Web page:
It could be that the Westminster Establishment is now painting the Nationalism in the same way that the Stormont Establishment painted Nationlism.
But curious that DUP…the Party of Rev Ian Paisley is now touted as a coalition partner for the Conservatives.
Last night, in a hustings in South Down…Jim Wells, the DUP candidate and Minister for Health at Stormont opined that children in a same sex relationship are more likely to be abused or neglected than other children.
Understandably there is much comment here in Norn Iron. Wells himself and the DUP are in the odd ppsition of apologising for the offence caused as well as re-enforcing their core message about Homosexuality.
Had Nigel Farage or one of his amateurish UKIP colleagues said this there would be an outcry in the London Media. Jim Wells is no amateur. He is a senior politician and a Minister in the Executive. In fairness, one DUP MLA, Pam Cameron has publicly criticised Wells. But it is damage limitation all round. There should be much more scutiny of DUP …its homophobic and sectarian make up in the “British” National Media.
Lest we forget, TUV are to the right of the DUP. And the nominally more moderate UUP are actually in four election pacts with DUP. The simple fact is that the liberal unionist party, NI21 never got off the ground and the only (as I see them) unionist Party who have modern views on Homosexuality, is the Alliance Party.
The nationalist and republican Parties …SDLP and Sinn Féin support Gay Rights and Same Sex Marriage.
Ultimately this fundamentalist religious crap is bad for the future of Unionism. Not that I care.
But we miss the point with the Good Friday Agreement. Achieving a set of compromises between Unionism and Nationalism is certainly possible.
Reconciling the values of 2015 (republicanism-nationalism) with the values of 1950 (unionism) is impossible.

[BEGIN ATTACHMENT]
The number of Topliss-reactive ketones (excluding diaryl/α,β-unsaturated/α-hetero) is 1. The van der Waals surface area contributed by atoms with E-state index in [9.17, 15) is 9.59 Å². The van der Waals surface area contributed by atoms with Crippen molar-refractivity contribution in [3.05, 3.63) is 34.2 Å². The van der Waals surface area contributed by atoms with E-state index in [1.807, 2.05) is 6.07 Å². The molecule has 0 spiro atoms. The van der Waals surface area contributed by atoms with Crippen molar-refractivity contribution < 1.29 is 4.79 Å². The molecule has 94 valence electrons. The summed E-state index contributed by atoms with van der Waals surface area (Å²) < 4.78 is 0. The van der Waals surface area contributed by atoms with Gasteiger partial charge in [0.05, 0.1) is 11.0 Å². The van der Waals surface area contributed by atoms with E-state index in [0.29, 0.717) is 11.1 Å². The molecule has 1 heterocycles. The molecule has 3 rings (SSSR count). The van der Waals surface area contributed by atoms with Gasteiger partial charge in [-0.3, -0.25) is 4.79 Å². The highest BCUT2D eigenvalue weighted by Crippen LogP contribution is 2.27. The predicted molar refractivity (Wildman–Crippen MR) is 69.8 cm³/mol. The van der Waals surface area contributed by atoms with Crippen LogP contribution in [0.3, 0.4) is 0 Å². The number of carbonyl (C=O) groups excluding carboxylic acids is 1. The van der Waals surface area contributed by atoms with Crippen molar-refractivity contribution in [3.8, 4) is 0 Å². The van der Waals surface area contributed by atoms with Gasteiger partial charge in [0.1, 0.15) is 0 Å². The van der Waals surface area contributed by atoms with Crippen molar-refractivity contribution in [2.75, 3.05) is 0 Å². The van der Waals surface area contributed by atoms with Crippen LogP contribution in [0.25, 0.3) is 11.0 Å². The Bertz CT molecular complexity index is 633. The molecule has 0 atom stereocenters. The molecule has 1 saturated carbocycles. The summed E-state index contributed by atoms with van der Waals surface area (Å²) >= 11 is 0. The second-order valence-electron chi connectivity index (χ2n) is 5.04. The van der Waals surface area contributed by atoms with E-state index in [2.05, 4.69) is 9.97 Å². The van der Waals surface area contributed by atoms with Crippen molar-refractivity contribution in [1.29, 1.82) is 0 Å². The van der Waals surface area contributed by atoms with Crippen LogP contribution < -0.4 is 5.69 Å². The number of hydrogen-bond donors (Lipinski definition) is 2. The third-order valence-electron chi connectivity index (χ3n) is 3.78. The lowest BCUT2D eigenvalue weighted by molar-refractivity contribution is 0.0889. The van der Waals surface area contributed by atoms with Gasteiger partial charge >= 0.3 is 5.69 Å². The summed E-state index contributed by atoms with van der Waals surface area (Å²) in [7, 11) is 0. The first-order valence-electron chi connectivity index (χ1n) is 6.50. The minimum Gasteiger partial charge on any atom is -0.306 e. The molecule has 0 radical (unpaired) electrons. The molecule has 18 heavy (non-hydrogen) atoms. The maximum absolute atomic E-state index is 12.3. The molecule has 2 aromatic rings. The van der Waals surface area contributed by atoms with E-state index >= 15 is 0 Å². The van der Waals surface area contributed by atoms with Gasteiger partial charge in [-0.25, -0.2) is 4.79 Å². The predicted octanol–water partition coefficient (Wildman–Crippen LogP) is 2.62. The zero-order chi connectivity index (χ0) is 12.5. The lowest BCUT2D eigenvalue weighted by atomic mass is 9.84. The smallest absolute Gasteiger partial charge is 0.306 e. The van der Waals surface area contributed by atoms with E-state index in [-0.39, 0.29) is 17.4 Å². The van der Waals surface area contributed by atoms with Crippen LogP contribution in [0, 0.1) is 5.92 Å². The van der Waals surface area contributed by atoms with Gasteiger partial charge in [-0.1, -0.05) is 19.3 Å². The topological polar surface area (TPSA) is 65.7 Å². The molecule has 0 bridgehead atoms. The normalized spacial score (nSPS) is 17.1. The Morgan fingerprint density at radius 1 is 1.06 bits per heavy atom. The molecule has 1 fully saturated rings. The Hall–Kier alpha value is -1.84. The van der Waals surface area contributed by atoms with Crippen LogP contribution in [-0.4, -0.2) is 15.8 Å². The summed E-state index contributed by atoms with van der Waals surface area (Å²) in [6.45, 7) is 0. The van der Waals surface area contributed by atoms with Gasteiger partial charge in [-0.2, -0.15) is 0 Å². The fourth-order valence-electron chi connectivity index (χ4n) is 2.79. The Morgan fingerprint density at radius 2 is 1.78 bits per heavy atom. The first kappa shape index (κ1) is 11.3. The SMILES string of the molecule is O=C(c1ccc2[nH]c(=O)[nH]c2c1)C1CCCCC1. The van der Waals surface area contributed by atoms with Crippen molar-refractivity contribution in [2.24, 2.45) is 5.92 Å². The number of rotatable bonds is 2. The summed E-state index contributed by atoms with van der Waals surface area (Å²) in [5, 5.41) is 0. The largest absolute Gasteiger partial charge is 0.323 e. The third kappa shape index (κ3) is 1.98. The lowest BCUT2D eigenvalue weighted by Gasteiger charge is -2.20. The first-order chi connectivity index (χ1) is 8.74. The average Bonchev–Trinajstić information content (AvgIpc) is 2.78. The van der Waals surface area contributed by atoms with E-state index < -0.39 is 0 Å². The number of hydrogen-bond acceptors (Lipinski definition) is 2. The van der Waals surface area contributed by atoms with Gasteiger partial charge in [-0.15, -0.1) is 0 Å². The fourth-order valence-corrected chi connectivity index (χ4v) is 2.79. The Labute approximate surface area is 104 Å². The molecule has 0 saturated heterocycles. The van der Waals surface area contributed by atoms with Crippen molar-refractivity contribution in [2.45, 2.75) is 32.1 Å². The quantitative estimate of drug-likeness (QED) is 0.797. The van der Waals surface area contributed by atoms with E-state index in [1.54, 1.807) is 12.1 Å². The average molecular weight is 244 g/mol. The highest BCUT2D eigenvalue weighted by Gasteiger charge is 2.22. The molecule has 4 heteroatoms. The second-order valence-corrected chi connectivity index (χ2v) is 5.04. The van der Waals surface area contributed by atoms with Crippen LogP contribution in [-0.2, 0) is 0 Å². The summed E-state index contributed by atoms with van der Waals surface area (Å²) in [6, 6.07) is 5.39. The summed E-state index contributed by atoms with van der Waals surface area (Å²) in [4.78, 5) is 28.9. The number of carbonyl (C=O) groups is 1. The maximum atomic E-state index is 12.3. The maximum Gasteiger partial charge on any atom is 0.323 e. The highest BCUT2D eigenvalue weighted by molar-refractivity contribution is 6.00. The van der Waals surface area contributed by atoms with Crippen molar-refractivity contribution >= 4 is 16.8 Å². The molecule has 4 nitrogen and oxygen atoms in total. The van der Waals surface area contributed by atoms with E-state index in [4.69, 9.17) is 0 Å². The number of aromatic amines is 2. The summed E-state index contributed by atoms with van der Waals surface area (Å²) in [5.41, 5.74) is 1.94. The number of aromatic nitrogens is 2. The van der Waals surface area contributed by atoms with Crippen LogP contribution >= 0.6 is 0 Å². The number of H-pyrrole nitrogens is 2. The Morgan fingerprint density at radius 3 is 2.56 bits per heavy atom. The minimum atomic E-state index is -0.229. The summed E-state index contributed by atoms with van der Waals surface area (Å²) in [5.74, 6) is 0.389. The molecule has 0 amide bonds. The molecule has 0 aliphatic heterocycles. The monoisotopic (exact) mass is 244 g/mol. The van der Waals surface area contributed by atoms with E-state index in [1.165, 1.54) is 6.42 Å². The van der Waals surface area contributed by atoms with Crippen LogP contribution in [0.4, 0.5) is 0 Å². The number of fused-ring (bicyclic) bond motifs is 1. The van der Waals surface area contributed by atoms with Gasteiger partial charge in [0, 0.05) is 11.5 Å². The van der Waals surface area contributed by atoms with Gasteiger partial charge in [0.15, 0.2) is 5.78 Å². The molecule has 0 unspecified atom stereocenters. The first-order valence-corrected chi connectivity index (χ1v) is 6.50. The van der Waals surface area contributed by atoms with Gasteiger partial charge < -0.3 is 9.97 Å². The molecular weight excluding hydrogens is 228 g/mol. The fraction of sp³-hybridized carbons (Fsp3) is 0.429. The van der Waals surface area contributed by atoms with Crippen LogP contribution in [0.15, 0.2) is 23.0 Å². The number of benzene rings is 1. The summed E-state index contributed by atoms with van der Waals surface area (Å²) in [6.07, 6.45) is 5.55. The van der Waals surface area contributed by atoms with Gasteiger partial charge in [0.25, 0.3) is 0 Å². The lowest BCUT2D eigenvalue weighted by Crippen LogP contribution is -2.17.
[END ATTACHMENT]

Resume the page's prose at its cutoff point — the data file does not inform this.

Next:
You could’nt put a cigarette paper between all the parties of unionism.It sickens me to hear commentators (especially freestaters describing the UUP as “moderate” and SF as”extreme”.Does anyone seriously think that Tom Elliot is any different from Jim Wells?
SF are extreme, look at the way they simply will not criticise or challenge anything what their lead Gerry Adams does, says, or denies. And we are talking about some terrible issues here. Members support him regardless. Giving the appearance of being modern on issues like marriage equality doesn’t really cut it when compared to all those sort of issues.
It’s actually remarkable that a member of the DUP broke ranks to criticise a senior member of her own party to a degree. Internal dissent is not something the DUP do, it is certainly not something SF allow
I have some sympathies for Jim Wells (not too much). As a society we are on a journey, which for me and what I understand of my Dad’s thinking started with Boy George on Top of the Pops attacking his safe ideas on sexuality and relationships. Many people are well behind SF’s and even the SDLP’s position. My kids aren’t even very rainbow friendly which points to the fact that they and the rest of us are a hetrosexual product. When it comes to families the arguments are complex and it is not just about family structure but also commodity culture with babies as a want rather than a gift of nature. As a society we draw lines, you can’t marry more than one partner, you can’t run about buck naked and at times as a society we will have to wait for others to catch up before ploughing further ahead. I’m not 100% up on what the detailed SDLP’s message is on this, I get the feeling it’s a bit muddled, I can’t see anything detailed online, from memory it’s a personal vote? I would say supporting gay rights and the concept of gay marriage is as far as they dare go.
Party policy is pro Equal Marriage. There was a short debate at the Conference about two years ago. Declan O’Loan was one of those who spoke against but it was effectively a gesture rather than anything divisive.
The older guys …Alban Magennis and I think Sean Rogers know that some things are inevitable.